Sometimes University proposals take campus by storm, stirring debate from the dorm lounges to the Crerar computer labs.
Last spring, the Red Line shuttle, a Chicago bus service implemented by Student Government that would transport students from the Reynolds Club to the Red Line Garfield stop on weekend evenings, became such a hot button topic. Amidst charges that the Red Line shuttle was an embodiment of prejudicial University policies that divided students from surrounding South Side residents, the shuttle began to ferry students from Hyde Park to the Dan Ryan Expressway.
The shuttle was not the resounding success its creators hoped it would be, nor was it a dismal failure. Over a five-week period last June, 889 rides were taken on the shuttle either to or from the Reynolds Club. During that same period, the bus made an average of 150 trips. Generally, an average of about six students rode the shuttle for each leg of the trip.
According to David Clayman, second-year Student Government liaison, the current Student Government Slate, "Raising the Bar," headed by Robert Hubbard, "ran on a platform that was explicitly against the Red Line shuttle bus." While the slate is less emphatically opposed to the service, their support for the shuttle is still somewhat chilly.
SG Vice President Ananya Das summarized the slate's official stance: "Since it was strictly a student initiative, after the [SG] assembly is formed along with the Transportation Committee, it is up to them to determine whether there is sufficient demand from the student body for this shuttle to be reinstated. If [SG] decides to do so, it will be seen on campus in winter quarter, at the earliest."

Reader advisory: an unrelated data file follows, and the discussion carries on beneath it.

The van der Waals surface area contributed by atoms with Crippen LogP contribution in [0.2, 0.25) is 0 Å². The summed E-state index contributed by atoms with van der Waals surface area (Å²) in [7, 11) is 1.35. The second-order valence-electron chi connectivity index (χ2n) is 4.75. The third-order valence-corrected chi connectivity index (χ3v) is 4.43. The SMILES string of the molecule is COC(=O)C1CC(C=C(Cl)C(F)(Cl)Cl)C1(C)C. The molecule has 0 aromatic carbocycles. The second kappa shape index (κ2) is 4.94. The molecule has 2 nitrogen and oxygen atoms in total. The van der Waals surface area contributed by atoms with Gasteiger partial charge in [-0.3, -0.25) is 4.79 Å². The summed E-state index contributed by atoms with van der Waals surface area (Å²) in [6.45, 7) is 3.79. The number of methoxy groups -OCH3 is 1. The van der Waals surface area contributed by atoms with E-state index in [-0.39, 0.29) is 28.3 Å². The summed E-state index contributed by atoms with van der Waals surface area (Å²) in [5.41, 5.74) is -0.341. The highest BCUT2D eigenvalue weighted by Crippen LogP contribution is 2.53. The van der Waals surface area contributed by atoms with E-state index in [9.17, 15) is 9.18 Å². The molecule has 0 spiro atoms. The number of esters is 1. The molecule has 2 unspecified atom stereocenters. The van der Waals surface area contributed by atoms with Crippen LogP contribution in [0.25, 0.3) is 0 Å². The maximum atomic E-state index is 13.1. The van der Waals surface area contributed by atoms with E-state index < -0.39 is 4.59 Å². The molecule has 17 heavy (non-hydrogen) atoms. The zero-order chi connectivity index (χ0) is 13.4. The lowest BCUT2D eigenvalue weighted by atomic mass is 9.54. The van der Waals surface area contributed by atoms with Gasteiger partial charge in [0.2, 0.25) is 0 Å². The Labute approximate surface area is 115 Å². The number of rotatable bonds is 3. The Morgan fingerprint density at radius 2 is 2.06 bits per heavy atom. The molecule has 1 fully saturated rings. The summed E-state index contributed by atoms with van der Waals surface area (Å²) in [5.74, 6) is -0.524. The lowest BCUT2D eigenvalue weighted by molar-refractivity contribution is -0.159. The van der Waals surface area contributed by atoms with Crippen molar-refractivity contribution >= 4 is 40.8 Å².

Because of the Slate's strong reservations about the shuttle, Clayman predicts that the service will "die on the vine" unless sufficient student support is expressed.
Meanwhile, SG is considering other transportation initiatives. David Courchaine, head of the Transportation Committee, is concerned with improving drunk-van service.
Student response to the Red Line Shuttle has tempered considerably since last spring. Once the subject of passionate debate that featured catchphrases such as "academic imperialism" and "responsibility to the community", now the van seems inconsequential. Ashley Swanson, a fourth-year economics major, said that she doesn't think students really use the shuttle to get downtown. "Many people don't even know when it runs," she said.
Even students who feel strongly about the shuttle are less concerned with the University's relationship to the community than they are about the service's futility. Susannah Ribstein, an art history major, said, "I don't think the University should be babying the student body, protecting it from having to deal with the CTA the way the rest of the city has to do. Plus, it seems like a big waste of money."